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‘No to mining’: activists demand closure of Guatemala gold mine

Activists from El Salvador, Guatemala and Honduras hold a protest on Lake Guija against a Canadian-owned gold mine
Activists from El Salvador, Guatemala and Honduras hold a protest on Lake Guija against a Canadian-owned gold mine - Copyright AFP Marvin RECINOS
Activists from El Salvador, Guatemala and Honduras hold a protest on Lake Guija against a Canadian-owned gold mine - Copyright AFP Marvin RECINOS
Oscar BATRES

Waving banners and shouting “no to mining,” environmental activists gathered in small boats on a lake between El Salvador and Guatemala on Friday calling for the closure of a Canadian-owned gold mine.

Residents fear that the Cerro Blanco site, which has been granted permission by Guatemala to convert from an underground to open-pit mine, will contaminate Lake Guija.

“All these extraction projects do is sell out our environment and our future,” said Claudia Rodriguez, a 41-year-old member of an association of women environment defenders.

“The goal is for Cerro Blanco to close, even if we have to give our lives for it,” she said.

The previous Guatemalan government in January gave approval to Canadian owner Bluestone Resources to turn Cerro Blanco into an open-pit mine, just days before right-wing president Alejandro Giammattei left office.

The government of El Salvador expressed “serious concern” about the move.

On Thursday, Guatemala’s new government said it was seeking to reverse the decision due to what it called “anomalies.”

Opponents say the site poses a serious threat to the environment.

“The use of chemicals in mineral extraction is greatly damaging our natural resources and the Cerro Blanco mine is no exception,” Salvadoran environmental campaigner Ricardo Navarro said.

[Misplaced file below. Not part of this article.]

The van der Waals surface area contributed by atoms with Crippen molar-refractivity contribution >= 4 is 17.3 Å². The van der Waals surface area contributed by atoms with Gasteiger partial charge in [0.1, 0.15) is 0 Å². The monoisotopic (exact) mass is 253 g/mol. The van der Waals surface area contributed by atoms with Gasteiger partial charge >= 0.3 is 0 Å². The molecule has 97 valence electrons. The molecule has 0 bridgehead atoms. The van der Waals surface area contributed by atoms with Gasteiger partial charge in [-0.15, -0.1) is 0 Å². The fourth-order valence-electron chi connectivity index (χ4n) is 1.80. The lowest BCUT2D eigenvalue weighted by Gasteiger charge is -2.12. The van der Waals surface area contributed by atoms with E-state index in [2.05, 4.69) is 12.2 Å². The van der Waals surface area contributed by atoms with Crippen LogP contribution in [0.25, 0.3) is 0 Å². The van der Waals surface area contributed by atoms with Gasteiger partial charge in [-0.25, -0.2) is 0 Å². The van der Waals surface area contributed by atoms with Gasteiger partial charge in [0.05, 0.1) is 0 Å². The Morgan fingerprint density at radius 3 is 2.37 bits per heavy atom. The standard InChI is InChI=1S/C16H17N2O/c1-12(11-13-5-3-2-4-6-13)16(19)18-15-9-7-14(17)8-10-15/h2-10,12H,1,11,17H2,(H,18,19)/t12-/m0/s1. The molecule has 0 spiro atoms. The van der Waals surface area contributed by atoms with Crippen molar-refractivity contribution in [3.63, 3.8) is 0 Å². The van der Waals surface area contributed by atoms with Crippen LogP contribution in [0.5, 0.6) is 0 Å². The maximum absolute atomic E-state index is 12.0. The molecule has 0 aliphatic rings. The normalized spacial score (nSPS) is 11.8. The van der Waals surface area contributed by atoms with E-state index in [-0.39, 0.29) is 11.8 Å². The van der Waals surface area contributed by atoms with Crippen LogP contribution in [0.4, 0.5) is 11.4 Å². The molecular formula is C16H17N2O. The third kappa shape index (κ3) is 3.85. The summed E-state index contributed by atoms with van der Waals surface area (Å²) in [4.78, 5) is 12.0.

“The use of chemicals in that mine will harm not only El Salvador, but also Guatemala and Honduras,” he told AFP.

Chemicals harmful to humans, animals and plants would pollute the Lempa river that flows through the three countries, Navarro said.

Lake Guija feeds a tributary of the Lempa River, which starts in Guatemala, crosses part of Honduras and then enters El Salvador, where it is an important source of drinking water for the capital San Salvador.

Videlina Morales, a 56-year-old anti-mining activist, said she feared for the future of the lake, which local fishermen rely on to earn a living.

“We demand the closure of the Cerro Blanco mine out of respect for our natural resources,” she said.

AFP
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With 2,400 staff representing 100 different nationalities, AFP covers the world as a leading global news agency. AFP provides fast, comprehensive and verified coverage of the issues affecting our daily lives.

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